ONSLOW COUNTY, N.C. (WNCT)–The state senate has cut the funds needed to run the state’s Governor’s School from next year’s budget.
Teachers and students say eliminating the program will have negative impacts on young scholars.
Jacksonville High School seniors Alan Davila and Sailor Drum attended the Governor’s School program last year.
“For m, it kind of solidified what I thought I wanted to do originally and it definitely gave me a better understanding of what that may be like,” Davila said.
“For it to be cut, I feel like that is so bad for so many students because it’s such a great environment,” Drum said.
Both say it had lasting impacts on their future.
In its budget proposal, the senate has redirected the $800,000 needed to run the program.
Instead, it wants to create a new program called the Legislative School for Leadership and Public Service.
Senator Harry Brown (R-Onslow) said the decision to do this came out of a desire to keep the funds in the UNC system.
He says the Governor’s School is currently run by private entities instead of the state university system.
“We felt like if it was going to be a state funded program, it should be through the UNC system,” Sen. Brown said. “We redirected those funds to a program with a STEM focus, which should be a higher focus in our school systems today, and a leadership focus because that is how it should be anyway.”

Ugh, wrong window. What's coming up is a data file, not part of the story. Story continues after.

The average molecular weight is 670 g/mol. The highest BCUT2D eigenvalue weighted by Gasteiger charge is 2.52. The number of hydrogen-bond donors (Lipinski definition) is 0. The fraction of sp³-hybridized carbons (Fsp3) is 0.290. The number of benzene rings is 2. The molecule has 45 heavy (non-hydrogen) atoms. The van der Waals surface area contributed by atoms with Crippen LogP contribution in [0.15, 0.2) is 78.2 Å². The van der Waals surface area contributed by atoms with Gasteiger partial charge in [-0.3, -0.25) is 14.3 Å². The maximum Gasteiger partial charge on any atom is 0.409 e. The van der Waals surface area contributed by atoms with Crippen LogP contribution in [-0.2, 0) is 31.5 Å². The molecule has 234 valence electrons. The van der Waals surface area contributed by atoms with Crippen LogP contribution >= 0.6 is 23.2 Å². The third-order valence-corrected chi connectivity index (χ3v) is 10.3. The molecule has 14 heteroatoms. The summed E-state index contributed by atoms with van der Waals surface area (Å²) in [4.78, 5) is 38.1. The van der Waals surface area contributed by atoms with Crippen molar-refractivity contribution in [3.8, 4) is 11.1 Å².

The NC Association for the Gifted and Talented said in a statement to WNCT:
“For over 50 years, Governor’s School has enriched academic and artistic pursuits for public school students, and cannot survive without public funding. Considering there is currently a $580 million revenue surplus, North Carolina Association for the Gifted and Talented is requesting that members of the North Carolina House develop a budget that continues funding Governor’s School.”
Orchestra director at the high school, Joli Brooks, attended Governor’s School in the 1970s.
“When you talk to people that have been to Governor’s School, whether they were there in the 60s, 70s like I did or whether they’re going today, the story that I get back over and over again is that it is a unique experience and it is a life-changing experience,” Brooks said. “It is a watershed event for the students that go.”
The five-week summer program is open to rising seniors. Students apply in areas of art, music, theater, English, math and natural sciences.
The school produces students who become leaders and innovators in the state. Fewer than 700 students are chosen for the honor each year; 13 last year in Onslow County, 8 this year.